Wednesday 20 December 2017

The Lone Valley by Clare Weze

Clare Weze has been writing fiction for most of her life, starting as a child, and writes for both adults and children. She is a Northern Writers’ Award-winner (2016) and a runner-up in Unbound’s 2016 short story competition. Her work received a special mention in the Galley Beggar Press short story prize (2016), was longlisted in Fish Publishing’s short story contest (2016/17), and will appear in the next Bath Flash anthology (2017). An extract of one of her forthcoming children’s books is to be featured in Commonword’s anthology of ‘children’s writers to watch out for’.

Her short fiction has been published by Bridge House Publishing and Curiosity Quills Press. She is also the co-author and editor of Cloudscapes over the Lune, in aid of the children’s charities Make-A-Wish Foundation® and Rainbow Trust.
I knew immediately. That first day, before I even got my suitcases upstairs I knew it was a mistake. At the interview, she was just like she is on telly, and it was mega-quick, in a posh Mayfair hotel. All smiles she was, like when she’s reading the news, but when I got to her house in Chelsea a week later, it wasn’t her any more. She was someone else. Same face, but with … issues.

And I messed up. Her real name isn’t what you hear on telly. It’s Madelaine.

Laine,’ she said. ‘Not lin.’

We were in the kitchen and she was giving me what she called orientation.
I tried to be friendly. ‘Wasn’t there a song called Madelaine? K D Lang, was it?’ 

‘That was Chatelaine,’ she said, and she didn’t look too pleased. ‘I hear you’re quite a cook, Amber.’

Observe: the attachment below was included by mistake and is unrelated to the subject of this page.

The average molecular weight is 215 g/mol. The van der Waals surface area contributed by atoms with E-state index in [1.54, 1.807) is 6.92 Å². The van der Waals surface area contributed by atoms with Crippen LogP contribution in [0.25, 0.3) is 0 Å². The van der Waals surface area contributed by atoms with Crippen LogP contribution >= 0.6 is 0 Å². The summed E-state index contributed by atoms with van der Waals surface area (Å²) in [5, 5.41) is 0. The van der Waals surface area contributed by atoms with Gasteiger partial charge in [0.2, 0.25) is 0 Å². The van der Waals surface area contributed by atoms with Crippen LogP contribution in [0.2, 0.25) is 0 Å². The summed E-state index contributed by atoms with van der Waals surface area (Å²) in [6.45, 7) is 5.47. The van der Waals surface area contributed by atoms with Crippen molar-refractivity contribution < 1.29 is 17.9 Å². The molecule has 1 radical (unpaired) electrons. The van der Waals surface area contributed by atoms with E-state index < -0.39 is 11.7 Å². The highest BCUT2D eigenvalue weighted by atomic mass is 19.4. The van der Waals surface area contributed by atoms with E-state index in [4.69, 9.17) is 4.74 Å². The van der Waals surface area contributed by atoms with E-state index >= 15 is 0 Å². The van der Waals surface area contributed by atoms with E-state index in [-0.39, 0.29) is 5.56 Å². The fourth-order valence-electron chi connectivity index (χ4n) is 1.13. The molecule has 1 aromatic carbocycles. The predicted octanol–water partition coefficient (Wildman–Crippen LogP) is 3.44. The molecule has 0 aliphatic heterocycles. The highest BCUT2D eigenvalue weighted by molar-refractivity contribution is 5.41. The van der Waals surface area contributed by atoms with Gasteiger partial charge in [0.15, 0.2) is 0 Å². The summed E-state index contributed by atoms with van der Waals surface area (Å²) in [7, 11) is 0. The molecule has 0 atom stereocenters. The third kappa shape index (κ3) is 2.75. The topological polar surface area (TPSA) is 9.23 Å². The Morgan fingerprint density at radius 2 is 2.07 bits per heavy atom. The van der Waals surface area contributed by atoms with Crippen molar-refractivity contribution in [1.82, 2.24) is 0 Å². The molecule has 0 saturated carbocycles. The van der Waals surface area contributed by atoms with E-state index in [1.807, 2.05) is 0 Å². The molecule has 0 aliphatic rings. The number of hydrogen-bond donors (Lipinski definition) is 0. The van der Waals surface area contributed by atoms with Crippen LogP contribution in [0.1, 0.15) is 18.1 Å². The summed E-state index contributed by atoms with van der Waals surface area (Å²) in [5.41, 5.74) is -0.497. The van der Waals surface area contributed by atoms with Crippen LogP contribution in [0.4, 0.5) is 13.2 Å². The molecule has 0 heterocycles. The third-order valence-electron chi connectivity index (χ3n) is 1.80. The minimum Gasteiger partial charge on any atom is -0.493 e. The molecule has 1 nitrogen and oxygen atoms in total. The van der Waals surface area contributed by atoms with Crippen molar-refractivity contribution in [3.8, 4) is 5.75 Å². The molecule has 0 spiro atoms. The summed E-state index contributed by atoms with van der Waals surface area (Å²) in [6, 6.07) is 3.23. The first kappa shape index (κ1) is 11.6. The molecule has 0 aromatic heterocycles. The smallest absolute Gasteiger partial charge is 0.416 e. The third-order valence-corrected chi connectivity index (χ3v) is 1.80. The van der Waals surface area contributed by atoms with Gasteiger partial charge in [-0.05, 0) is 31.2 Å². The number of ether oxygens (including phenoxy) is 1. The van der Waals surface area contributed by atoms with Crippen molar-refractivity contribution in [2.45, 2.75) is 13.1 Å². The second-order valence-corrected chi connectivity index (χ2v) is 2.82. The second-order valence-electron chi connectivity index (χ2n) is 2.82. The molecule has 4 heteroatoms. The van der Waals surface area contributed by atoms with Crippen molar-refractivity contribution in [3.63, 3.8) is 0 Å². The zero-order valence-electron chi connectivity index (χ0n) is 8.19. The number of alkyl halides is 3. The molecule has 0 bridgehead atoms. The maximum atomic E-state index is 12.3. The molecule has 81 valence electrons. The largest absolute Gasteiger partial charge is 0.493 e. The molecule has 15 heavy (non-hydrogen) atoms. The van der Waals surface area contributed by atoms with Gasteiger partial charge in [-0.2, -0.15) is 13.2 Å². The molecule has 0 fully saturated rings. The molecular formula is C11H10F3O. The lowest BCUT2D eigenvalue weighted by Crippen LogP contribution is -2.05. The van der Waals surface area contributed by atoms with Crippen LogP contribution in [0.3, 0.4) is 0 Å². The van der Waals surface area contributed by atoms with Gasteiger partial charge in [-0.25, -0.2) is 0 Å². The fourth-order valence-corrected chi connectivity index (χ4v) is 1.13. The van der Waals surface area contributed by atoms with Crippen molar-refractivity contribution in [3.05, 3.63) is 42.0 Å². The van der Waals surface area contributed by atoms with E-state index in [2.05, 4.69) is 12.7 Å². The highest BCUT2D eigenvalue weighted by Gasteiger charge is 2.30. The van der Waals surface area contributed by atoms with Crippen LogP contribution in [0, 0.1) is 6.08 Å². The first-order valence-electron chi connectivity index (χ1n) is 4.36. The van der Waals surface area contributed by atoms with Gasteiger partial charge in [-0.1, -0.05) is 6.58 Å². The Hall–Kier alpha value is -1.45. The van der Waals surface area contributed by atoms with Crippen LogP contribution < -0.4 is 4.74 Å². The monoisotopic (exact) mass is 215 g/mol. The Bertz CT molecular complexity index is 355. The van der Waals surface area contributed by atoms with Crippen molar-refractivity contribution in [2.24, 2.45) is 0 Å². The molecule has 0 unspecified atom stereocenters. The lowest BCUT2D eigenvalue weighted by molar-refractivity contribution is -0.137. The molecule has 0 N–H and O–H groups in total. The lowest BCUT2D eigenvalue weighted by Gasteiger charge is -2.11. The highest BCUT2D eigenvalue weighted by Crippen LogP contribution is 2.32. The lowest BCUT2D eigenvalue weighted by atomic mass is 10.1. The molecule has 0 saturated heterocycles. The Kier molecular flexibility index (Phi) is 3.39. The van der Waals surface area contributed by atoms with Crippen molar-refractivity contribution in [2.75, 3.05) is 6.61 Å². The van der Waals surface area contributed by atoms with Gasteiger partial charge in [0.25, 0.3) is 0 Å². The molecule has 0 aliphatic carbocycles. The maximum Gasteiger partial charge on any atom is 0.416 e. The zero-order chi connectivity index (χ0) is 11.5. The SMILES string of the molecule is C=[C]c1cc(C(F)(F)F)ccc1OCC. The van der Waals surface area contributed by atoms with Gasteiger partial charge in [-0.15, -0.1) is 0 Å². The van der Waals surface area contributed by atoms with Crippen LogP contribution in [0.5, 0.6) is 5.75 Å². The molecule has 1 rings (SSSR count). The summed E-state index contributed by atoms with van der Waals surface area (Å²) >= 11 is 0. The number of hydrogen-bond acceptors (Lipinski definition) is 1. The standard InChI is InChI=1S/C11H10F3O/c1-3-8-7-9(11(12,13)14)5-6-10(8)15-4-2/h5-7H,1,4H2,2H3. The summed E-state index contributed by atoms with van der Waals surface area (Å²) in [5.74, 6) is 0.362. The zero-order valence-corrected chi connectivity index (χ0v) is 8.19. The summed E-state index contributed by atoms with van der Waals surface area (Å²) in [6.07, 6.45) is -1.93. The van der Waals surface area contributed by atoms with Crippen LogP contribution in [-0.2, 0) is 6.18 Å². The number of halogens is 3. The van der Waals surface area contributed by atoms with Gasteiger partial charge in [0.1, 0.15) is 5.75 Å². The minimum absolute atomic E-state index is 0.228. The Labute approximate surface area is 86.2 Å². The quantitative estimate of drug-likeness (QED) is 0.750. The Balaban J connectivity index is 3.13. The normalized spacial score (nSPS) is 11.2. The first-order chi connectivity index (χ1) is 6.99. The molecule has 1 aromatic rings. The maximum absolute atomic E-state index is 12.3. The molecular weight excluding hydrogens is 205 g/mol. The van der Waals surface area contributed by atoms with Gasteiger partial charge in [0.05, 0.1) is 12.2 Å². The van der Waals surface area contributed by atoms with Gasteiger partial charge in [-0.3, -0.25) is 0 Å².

She’d talked to Susanne, who I babysat for when I was still at school. Susanne can overdo things. Well, what was I supposed to say? I’d given it plenty of welly at the interview, so had to follow through. Interviews are a farce anyway. Everyone knows you just tell them what they want to hear.
I tried to turn into what she wanted, but my cooking wasn’t poncey enough. And anyway, I don’t see how you can be expected to keep a whole massive house clean and make something for tea as well. 

And she had people round to dinner loads, so it had to be perfect all the time, like a Spring Clean job. She did the cooking then, but I had to help and I didn’t understand what she was on about half the time. She called things funny names and used weird stuff. Quince paste. Candied orange peel. Where was I supposed to get those, and how would I even know what they looked like? I worked out that if I bought couscous and coleslaw and green gloop from the deli and put it in one of her fancy glass serving bowls she was cool, but when people were coming, she wanted a banquet.

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